When it came to actually assessing candidates, the panel was in agreement on what they found worked well. Their best experiences involved the company asking the engineer to build something from scratch. These exercises provided the best opportunity to display their abilities. Whiteboard coding and automated code tests did not reflect real-life scenarios, or they have been used so much by companies that everyone knows the answers to them!

Compensation & Offers

Regarding the extension of offers there was a good debate on the “exploding offer.” An exploding offer is a job offer that is retracted if not accepted within a very short period of time. Many of the candidates had mixed feelings toward this. While they understood the pressure recruiters are under to close open positions as quickly as possible, they often regretted accepting an exploding offer or it soured their experience.

From their perspective, exploding offers created an antagonistic relationship between them and the recruiter, where each side is looking for leverage over the other. The better solution was to have an open dialogue on timing and the candidate's window for making a selection. Most candidates said they would be ok missing out on an offer if the deadline was too short, but would have a positive view of the company for not pressuring them into a decision.

When the topic turned to compensation, this was another area in which transparency was key. Most of the engineers had a strong idea of their salary range by using sites like Glassdoor or talking to their peers, and they appreciated when a recruiter was upfront about the salary range for a position.

In addition to base salary, candidates wanted to know the present value of any equity or stock included in the compensation package. While this value will change based on company performance, knowing present value helps better frame the offering and total compensation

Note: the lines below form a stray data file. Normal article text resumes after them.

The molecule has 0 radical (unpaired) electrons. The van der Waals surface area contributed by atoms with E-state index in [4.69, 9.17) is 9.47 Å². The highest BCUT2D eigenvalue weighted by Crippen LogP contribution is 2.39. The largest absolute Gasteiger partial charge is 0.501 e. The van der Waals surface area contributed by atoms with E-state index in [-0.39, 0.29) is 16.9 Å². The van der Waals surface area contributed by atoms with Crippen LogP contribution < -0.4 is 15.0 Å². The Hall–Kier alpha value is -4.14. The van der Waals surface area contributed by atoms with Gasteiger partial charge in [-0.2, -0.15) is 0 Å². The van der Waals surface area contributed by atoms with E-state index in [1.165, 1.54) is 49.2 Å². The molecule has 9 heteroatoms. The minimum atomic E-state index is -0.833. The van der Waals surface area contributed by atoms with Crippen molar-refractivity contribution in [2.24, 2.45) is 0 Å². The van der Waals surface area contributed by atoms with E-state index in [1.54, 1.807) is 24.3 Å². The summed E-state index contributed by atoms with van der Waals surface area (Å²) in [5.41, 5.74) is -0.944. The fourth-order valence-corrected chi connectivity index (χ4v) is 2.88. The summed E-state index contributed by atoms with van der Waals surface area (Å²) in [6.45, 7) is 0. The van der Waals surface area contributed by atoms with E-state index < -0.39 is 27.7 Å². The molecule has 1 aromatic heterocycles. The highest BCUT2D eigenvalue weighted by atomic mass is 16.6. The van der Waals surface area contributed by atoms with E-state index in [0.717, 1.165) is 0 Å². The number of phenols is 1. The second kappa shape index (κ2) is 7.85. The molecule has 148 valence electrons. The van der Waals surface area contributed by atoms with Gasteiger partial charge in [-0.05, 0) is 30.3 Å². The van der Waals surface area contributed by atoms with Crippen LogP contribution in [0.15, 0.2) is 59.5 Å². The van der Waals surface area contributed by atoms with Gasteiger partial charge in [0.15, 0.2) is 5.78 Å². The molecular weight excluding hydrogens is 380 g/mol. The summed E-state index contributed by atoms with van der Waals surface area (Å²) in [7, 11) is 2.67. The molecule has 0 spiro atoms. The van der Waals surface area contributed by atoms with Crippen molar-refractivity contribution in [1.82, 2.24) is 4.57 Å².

Culture & Perks

The last topic focused on culture. The panelists often found that assessing culture during a full-day onsite interview is very difficult. You spend hours answering technical and role based questions, and it’s hard to switch gears and have a meaningful conversation on culture. Also, the company may be too large to really get a sense for it.

They found that the best way to really get to know a company's culture is to directly engage with it. One candidate asked to attend a company’s holiday party that was taking place the week of his interview. Another met with his potential team and had lunch with them. A third candidate used LinkedIn to get a sense of the makeup of the company (age range, background, previous work experience etc.). These strategies often provided meaningful insight into the company's culture that they may not have gotten by just asking questions.

As companies continue to compete for the best talent, it’s important to talk directly with candidates to see what works well and understand which tactics create a negative experience that tarnish your hiring brand. Learning these tricks can make the difference between getting the best candidate and missing out.

The Recruiting Optimization Roadshow continues in LA, Seattle, Chicago, Boston and New York. Join us or get more information below!

Recruiting Optimization Roadshow